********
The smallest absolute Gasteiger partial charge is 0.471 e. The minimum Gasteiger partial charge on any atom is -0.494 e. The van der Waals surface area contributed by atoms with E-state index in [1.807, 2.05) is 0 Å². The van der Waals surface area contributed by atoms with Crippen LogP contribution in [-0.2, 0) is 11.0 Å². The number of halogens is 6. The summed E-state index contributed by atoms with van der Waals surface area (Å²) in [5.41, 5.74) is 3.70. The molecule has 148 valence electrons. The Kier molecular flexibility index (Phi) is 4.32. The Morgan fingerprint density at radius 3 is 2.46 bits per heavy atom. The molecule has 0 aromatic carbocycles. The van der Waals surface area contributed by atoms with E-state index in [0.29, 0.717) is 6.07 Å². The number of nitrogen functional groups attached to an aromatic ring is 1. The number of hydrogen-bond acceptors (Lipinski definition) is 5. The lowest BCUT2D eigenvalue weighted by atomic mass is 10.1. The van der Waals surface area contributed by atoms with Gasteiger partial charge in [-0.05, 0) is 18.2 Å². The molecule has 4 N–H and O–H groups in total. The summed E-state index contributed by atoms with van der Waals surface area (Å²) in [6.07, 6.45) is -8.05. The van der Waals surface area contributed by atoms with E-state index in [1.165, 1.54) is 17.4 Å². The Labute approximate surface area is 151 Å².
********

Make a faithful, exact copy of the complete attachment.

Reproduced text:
The smallest absolute Gasteiger partial charge is 0.471 e. The minimum Gasteiger partial charge on any atom is -0.494 e. The van der Waals surface area contributed by atoms with E-state index in [1.807, 2.05) is 0 Å². The van der Waals surface area contributed by atoms with Crippen LogP contribution in [-0.2, 0) is 11.0 Å². The number of halogens is 6. The summed E-state index contributed by atoms with van der Waals surface area (Å²) in [5.41, 5.74) is 3.70. The molecule has 148 valence electrons. The Kier molecular flexibility index (Phi) is 4.32. The Morgan fingerprint density at radius 3 is 2.46 bits per heavy atom. The molecule has 0 aromatic carbocycles. The van der Waals surface area contributed by atoms with E-state index in [0.29, 0.717) is 6.07 Å². The number of nitrogen functional groups attached to an aromatic ring is 1. The number of hydrogen-bond acceptors (Lipinski definition) is 5. The lowest BCUT2D eigenvalue weighted by atomic mass is 10.1. The van der Waals surface area contributed by atoms with Gasteiger partial charge in [-0.05, 0) is 18.2 Å². The molecule has 4 N–H and O–H groups in total. The summed E-state index contributed by atoms with van der Waals surface area (Å²) in [6.07, 6.45) is -8.05. The van der Waals surface area contributed by atoms with E-state index in [1.165, 1.54) is 17.4 Å². The Labute approximate surface area is 151 Å².